Can you tell when you look at a photograph whether it was taken by a man or a woman? What does it mean to be a woman? Is it emotional, personal, political, sexual? Are women mothers? Are we caregivers? Damsels? Is that how we see ourselves or our peers?
In the Woman as Photographer: Documenting Life as a Woman exhibit at the MPLS Photo Center, I saw mothers, lovers, sisters. There were women who had survived much who stared into the camera with smiles or what felt to me like determined eyes. The photos spanned continents, but I found myself focusing on the women whose stories I knew or had read about. The shot of a powerful looking African-American woman in front of an inner-city Chicago house. The photograph’s title said “principal.” I’ve read this story in articles and books. My heart ached for the painfully thin woman who sat on a thick cookbook. I have read so many stories of body image and eating disorders. I read teen novels, for crying out loud. So many teen novels are about girls growing into themselves, about exploring their boundaries, about creating space for themselves and their insecurities. I thought about these stories as I walked slowly through the gallery.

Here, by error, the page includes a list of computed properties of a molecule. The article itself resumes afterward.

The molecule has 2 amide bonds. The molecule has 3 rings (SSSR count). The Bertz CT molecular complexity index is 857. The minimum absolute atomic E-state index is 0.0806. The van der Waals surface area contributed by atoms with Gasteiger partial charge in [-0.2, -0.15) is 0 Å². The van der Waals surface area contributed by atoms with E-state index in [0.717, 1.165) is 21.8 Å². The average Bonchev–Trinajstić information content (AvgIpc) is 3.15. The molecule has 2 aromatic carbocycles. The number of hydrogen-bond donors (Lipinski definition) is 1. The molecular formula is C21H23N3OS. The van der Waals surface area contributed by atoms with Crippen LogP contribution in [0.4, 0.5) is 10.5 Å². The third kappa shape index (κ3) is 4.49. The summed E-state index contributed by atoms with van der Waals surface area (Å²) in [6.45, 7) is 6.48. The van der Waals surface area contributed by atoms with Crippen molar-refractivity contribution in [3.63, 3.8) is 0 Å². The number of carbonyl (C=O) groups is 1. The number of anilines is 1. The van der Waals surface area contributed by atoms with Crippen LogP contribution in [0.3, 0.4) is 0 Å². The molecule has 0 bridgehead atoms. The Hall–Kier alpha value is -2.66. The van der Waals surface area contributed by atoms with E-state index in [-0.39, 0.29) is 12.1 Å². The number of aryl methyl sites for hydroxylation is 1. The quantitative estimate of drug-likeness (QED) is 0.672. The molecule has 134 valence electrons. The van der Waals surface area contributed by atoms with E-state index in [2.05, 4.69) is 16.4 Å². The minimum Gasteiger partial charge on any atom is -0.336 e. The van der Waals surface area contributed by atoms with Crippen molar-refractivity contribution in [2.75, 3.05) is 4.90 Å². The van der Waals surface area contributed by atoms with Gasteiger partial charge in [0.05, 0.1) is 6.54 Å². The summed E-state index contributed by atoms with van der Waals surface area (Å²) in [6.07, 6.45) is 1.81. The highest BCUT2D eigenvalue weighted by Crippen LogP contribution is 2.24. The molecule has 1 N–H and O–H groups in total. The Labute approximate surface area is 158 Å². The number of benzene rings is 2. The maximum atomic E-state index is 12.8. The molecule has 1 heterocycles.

Many of these photographs were painful to see. Many were full of love. Others were thoughtful. To be honest, I am most struck by the diversity of the lives depicted in the photos. I am continually struck by the diversity of the women I have known or have read about. We are vast, and we are worth exploring. (I feel like I might have written about this before, but about books.)
The exhibit is open daily from noon to six until April 17th at the MPLS Photo Center. I highly recommend it.
Read more about the exhibit: